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What Hall court says it needs to catch up on backlog of trials due to pandemic
Courtrooms in Hall County Superior Court, pictured in September 2020. - photo by Scott Rogers

With the prospect of resuming criminal jury trials in 2021, Hall County’s court administration made a $600,000 request Monday, Nov. 9, to the county’s board of commissioners to revamp its technology for hearings. 

In Superior Court, court administrator Jason Stephenson said they have closed out roughly 1,400 fewer cases compared to this time last year. 

Through the first three quarters of 2019, Hall County Superior Court had closed out roughly 3,300 cases. Amid the COVID-19 pandemic, the court this year has only been able to close roughly 1,900 cases, Stephenson said. 

This number will only continue to grow with grand jury resuming this week. 

"We're down in disposing of cases about 40% ... which means we've just got a lot of work in front of us for January,” Stephenson said. 

Northeastern Judicial Circuit Public Defender Brad Morris said they have been working through their caseloads while trying to do some things virtually. Nearly 200 inmates were released from the Hall County Jail in March through pre-trial bond discussions. 

"We have a bunch of cases still on the calendar,” Morris said. “Nothing has been indicted for a good while, so there are a lot of cases that are out there. I think the courts are very cognizant of ... safety concerns for the courthouse." 

The request involves more than $466,000 for equipment including cameras, TVs, microphones and other technology to upgrade the streaming and audio/visual aspects of the courtroom. There is another $119,000 for installation and $14,000 in shipping and handling. 

The technology would be for five Superior Court courtrooms and three State Court courtrooms. 

If the request goes through, the vendor will install the equipment in two of the eight courtrooms before the end of the year. Stephenson said the hope would be for two felony trials per week on some weeks starting in early 2021. 

The rest of the courtrooms would get the equipment in early spring. 

Stephenson said this capital request was submitted last year but postponed due to the uncertainty caused by the COVID-19 pandemic. Though these items are coming at a time when the court is trying to resume trials safely, they will have utility post-pandemic particularly for video teleconferencing.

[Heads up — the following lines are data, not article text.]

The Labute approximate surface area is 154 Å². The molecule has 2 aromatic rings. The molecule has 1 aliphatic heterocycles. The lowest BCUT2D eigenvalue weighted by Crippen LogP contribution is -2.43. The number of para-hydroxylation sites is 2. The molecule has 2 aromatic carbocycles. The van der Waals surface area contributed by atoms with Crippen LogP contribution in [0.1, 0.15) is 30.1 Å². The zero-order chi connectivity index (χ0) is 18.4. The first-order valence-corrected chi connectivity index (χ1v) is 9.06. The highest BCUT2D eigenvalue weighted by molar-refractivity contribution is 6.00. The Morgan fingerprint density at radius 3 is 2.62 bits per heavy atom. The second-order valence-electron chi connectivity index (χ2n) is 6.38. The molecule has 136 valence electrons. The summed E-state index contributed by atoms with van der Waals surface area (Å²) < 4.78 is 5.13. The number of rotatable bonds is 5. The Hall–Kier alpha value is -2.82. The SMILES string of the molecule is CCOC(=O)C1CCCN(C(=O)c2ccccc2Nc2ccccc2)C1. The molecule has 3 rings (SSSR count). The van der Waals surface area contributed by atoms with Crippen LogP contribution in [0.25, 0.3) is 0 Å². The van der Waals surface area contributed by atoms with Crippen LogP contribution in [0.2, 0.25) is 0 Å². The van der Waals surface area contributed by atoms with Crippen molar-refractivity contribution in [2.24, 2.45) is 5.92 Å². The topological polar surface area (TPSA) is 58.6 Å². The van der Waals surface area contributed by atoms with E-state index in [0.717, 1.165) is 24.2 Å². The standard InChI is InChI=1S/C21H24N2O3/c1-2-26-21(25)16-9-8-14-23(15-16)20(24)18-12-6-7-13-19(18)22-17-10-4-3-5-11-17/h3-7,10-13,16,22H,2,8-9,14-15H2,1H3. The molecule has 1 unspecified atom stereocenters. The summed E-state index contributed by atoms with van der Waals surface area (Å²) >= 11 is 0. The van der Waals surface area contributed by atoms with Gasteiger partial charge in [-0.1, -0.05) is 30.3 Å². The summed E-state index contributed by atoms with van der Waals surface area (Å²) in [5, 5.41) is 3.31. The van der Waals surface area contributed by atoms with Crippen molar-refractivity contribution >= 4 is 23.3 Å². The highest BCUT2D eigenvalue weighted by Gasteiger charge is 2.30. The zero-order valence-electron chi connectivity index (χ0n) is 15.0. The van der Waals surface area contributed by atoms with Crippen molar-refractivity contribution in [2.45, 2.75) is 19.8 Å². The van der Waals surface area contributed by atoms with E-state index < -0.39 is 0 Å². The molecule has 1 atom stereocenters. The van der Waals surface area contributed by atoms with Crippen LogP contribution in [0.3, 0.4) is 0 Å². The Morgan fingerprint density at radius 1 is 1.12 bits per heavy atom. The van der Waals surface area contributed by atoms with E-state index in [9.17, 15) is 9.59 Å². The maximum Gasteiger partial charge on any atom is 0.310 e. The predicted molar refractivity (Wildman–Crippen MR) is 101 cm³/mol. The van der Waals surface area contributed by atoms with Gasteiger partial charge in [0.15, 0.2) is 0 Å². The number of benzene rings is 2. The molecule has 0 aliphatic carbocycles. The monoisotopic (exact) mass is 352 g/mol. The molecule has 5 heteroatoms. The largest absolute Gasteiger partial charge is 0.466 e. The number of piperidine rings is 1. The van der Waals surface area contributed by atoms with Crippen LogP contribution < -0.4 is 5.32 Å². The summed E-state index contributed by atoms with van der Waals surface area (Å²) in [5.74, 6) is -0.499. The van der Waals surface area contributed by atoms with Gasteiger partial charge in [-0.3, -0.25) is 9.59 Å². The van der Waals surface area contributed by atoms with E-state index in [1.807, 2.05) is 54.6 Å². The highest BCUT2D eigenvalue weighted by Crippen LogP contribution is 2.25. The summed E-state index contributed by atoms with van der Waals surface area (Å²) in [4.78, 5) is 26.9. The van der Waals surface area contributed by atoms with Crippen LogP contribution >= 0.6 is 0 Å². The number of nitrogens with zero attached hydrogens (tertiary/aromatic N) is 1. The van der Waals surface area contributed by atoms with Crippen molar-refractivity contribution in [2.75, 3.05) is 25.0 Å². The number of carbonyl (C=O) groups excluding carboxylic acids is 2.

While the court has been able to take care of some essential hearings virtually, constitutional protections for defendants don’t allow for them to be fully virtual. 

"Criminal trials really can't happen virtually,” Stephenson said. “There's a confrontation clause and constitutional issues that protect and preserve the right to a fair and speedy trial that would include a defendant's right to view the accuser." 

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Wearing a mask due to the pandemic, Caitlyn Pye enters Hall County Juvenile Court Thursday, Oct. 22, 2020, for her sentencing hearing. Pye, 17, is accused in a foiled November 2019 knife attack plot against the congregation of Bethel African Methodist Episcopal Church in Gainesville. - photo by Scott Rogers

Court officials have held that the right to confront one’s accuser involves in-person testimony that can be seen and heard. 

"It's sort of a difficult proposition when you're weighing the concept of constitutional requirements against public health requirements," Morris said. 

The COVID-19 jury committee was created earlier this year to establish plans on how to resume trials, including installation of Plexiglass around the witness stand and spreading out members of the jury. 

The public will have to watch a livestream in another room, which this request will facilitate. 

Stephenson said these items will also “vastly improve” the court’s ability to do video teleconferencing for certain hearings. 

"One of the things that we are still struggling some with is how to do hybrid hearings where some folks are in the courtroom and some folks are appearing by Zoom or from their home,” Stephenson said. “It gets tricky because having multiple devices in the room and making sure that people at home can see everybody in the courtroom." 

With this technology, Stephenson said they would be able to install multiple cameras so people participating in the hearing from outside of the courtroom can view everyone inside the courtroom. 

The court’s pilot trial will be a competency case for Talon Lowery, who was accused of murder in November 2017. Competency concerns a defendant’s ability to assist in his/her own defense. 

Stephenson said the case will involve largely medical testimony, and court officials will use the trial as a pilot case to tweak any social distancing guidelines. 

"It's not an easy case to decide, but it's a simpler case in terms of evidence presentation," he said. 

The request was moved to the consent agenda for the board of commissioners' meeting at 6 p.m. Thursday, Nov. 12.